I just had a grapefruit. The saying goes: the devil is in the details, but I tell you, God is in the details. Fast food, processed food, is killing me. Every day, I need to eat lunch. Every day the fast food corporations try and provide that food — and they are killing us.
As ONE members, we care. We care about the child orphaned by HIV/AIDS. We care about the village that lacks access to clean water. And we care about the millions of people throughout the developing world who will go to bed hungry tonight. For many of us, that caring is borne of our faith.
We all have a finite ammount of purity—innocence lost. Every time we are intimate we give some away. Like the force George Lucas shows us in the Star Wars universe, our actions effect who we are. We do something good, we shift ever so slightly to the light. And the reverse is also true. Whether it is Anakin slaying a village of sand people or going too far on a first date, our actions have consequences.
Another Thanksgiving holiday passes us by and I’m reminded by just how much we have to be thankful for. So much earth-shaking, world-changing events have transpired, just in the last year. It’s often hard to take it all in–and still care. Yet amongst all this, that’s exactly what we have to do, to keep being the people we are.
I can’t take my eyes off of the television and the deteriorating war zone that is New Orleans, La., and coastal Mississippi. The sheer human suffering. The hopelessness. The desperation. And I can’t believe it’s our own country. It looks like the places far away, the towns and villages and countries to which we send our aid. And yet it’s not. It’s us. It’s our people. It’s our citizens, our brothers and sisters. They are Americans. They are hurting. They are completely divorced from anything resembling quality of life.
Media coverage of Katrina and her aftermath is simply beyond my ability to comprehend. We see image upon image of destruction on a scale I could not have imagined. Our thoughts and prayers, indeed the nations, rests upon all the people of the Gulf region.
Recently, a few weeks after my father Frank’s passing, I spent time with my mother Flora going through some of his things. He didn’t leave much behind, being a simple man with simple tastes. There were a few clothes; some medals from World War II; a few service pins; several books; a 1980 appointment calendar in which he had scribbled dozens of motivational sayings; and a strange piece of metal we found lying in a drawer.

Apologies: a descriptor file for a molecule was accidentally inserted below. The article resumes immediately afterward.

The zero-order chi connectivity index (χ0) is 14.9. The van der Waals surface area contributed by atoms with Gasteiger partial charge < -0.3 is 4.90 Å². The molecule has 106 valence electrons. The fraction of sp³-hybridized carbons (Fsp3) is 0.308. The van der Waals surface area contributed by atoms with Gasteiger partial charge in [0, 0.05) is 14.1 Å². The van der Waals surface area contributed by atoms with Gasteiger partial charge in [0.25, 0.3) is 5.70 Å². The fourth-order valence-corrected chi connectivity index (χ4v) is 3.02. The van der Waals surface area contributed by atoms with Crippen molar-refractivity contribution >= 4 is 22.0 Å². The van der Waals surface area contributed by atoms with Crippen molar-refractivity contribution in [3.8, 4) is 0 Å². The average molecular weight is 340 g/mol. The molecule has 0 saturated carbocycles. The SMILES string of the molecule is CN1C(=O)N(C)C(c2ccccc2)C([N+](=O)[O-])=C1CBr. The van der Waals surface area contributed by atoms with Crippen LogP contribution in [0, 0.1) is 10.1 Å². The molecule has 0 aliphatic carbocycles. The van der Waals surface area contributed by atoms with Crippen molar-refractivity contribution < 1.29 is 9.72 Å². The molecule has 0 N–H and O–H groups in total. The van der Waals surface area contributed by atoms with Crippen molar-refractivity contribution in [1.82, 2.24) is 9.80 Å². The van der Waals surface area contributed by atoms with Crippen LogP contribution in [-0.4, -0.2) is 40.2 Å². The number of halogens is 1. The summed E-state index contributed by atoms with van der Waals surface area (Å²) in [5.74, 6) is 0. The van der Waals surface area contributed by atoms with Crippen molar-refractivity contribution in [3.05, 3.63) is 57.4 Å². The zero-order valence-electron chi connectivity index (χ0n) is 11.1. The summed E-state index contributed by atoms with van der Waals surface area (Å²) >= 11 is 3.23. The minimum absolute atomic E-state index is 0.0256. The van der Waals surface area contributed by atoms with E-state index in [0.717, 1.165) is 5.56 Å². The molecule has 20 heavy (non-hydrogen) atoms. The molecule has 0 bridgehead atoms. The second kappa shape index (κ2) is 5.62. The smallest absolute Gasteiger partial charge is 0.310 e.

My mom gasped when she picked up the metal bar, thick and laden with screws. “Look at this,” she said. “What is it?” I inquired.
I recently received an email. In it was a petition, written to President Bush, calling for the reinstatement of prayer in schools. With 1557 names on it, it asked users to forward it on when it reached 2000, something that I’m sure happened soon and was diligently delivered. But I’m afraid that the good intentions of the originator is misplaced.
I’ve just returned home from being engulfed by the dark cinematic masterpiece that is Star Wars, Episode III: Revenge of the Sith. It has much to teach the observant eye—those who are “mindful of their feelings”—about the ongoing wrestling match between human passion and spiritual abandonment.
A recent message circulated throughout the internet shows us, “A Sign From God After a Florida Hurricane”. Now normally my spam filter would keep me from ever seeing this, but for some reason, this one caught my eye.
May 5th, 2005 is the National Day of Prayer. Connect locally and be a part of this awesome event.
With eyes red and tears flowing from Jake’s mom she blurted, “Thank you so much Jason! My son is just not the same. The other night my ex-husband and I were violently screaming at each other. Jake, would normally begin physically fighting with my ex, instead jumped between us and told me that we just can’t go that route anymore”.